Followers

Thursday, March 26, 2009

US Keeps Contact with Sharif Brothers

WASHINGTON, March 24: Sending American troops into Pakistan is a “red line” that cannot be crossed, says US special envoy Richard Holbrooke, but he refuses to confirm or deny media reports that Washington may expand drone attacks to Balochistan.

Mr Holbrooke made these remarks in a series of interviews he has given to various media outlets, outlining salient features of the new US strategy for Afghanistan and Pakistan.

His interviews, and those of other US officials, indicate that Pakistan has a pivotal position in the new strategy that seeks to redefine the US’s approach to the two countries.

As the United States prepares to unveil the new strategy later this week, hectic consultations have begun between Washington and Islamabad to ensure that “there are no surprises for Pakistan in the new policy”, said a diplomatic observer familiar with the US plan for the region.Also, the Obama administration has indicated that it wants to brief senior Pakistani officials before announcing the new policy to avoid misunderstandings.

Diplomatic observers in Washington say that the Obama administration also plans to reach out to opposition politicians, particularly Nawaz Sharif. Senior US defence officials will also brief the Pakistani military on the new strategy, which calls for a three-fold increase – about $1.5 billion a year – in US aid to Pakistan.

Last week, Pakistan’s Ambassador Husain Haqqani reminded the Americans that only “elected leaders will continue to be the interlocutors with the international community on behalf of Pakistan”.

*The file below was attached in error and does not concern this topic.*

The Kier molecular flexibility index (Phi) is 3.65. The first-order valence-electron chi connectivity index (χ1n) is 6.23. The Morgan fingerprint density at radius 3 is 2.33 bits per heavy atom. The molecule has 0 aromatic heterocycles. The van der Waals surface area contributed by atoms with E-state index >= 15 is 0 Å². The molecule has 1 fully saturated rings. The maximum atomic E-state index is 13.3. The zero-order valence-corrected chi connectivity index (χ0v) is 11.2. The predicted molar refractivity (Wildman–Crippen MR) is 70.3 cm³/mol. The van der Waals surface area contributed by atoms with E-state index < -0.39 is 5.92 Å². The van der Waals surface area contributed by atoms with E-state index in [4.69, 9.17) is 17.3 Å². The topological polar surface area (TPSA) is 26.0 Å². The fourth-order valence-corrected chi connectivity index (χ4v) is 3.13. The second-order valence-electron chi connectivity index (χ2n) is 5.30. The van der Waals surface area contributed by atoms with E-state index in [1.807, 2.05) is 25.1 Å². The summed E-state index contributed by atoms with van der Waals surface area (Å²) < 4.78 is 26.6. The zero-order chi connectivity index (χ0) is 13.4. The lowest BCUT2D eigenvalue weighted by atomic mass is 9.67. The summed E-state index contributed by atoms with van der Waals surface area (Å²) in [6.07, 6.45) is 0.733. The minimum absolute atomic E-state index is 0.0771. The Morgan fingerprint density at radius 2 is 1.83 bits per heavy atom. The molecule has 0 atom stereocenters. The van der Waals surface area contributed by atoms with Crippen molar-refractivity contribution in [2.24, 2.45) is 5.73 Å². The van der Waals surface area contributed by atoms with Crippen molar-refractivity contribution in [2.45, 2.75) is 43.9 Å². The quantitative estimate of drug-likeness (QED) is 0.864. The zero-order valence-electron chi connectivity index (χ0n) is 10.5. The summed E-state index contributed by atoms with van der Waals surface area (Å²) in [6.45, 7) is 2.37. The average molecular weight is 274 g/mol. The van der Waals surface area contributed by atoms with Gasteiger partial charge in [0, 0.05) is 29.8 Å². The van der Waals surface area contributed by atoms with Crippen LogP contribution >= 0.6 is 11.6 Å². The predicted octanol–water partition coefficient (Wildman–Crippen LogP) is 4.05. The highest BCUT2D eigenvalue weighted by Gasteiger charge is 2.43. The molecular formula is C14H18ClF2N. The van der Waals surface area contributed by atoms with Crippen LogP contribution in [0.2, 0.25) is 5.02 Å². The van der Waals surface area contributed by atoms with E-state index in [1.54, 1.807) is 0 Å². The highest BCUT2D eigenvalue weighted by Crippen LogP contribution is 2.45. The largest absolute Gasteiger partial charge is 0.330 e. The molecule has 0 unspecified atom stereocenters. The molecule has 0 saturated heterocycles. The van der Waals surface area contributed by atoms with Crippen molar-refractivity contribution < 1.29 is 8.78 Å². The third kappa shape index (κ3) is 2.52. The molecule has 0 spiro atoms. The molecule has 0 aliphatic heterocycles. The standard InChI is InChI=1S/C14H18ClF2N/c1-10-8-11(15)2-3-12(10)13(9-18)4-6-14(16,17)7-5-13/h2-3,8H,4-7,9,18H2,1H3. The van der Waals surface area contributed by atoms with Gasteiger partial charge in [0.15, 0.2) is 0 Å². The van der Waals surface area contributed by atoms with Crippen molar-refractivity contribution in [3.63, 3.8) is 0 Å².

His comments followed US contacts with the Pakistan army and the Sharif brothers during the long march. The term, as interpreted by the ambassador, excludes the military as well as the Sharif brothers from the list of those who, according to him, have the right to talk to other governments.

He does not consider the Sharif brothers “elected leaders” because one of them was prevented to participate in the elections and the other was unseated.

But recent comments by Ambassador Holbrooke and other American officials show that they not only want to maintain their contact with the Sharif brothers but also consider the army a key player in Pakistan’s internal and external affairs would continue to consult them as well.

The Americans fear that the Zardari government is not focussed on the war on terror and is wasting its resources on non-issues, like the toppling of the Punjab government or taking on the judiciary.

They are still willing to help the Zardari government in maintaining its control at the centre, but expect Mr Zardari to let the PML-N, the largest party in Punjab, run that province.

At the centre too, they would like to see a distribution of power between the president and the prime minister and would like Mr Zardari to empower parliament as well.

Source: Pakistan Dawn

No comments: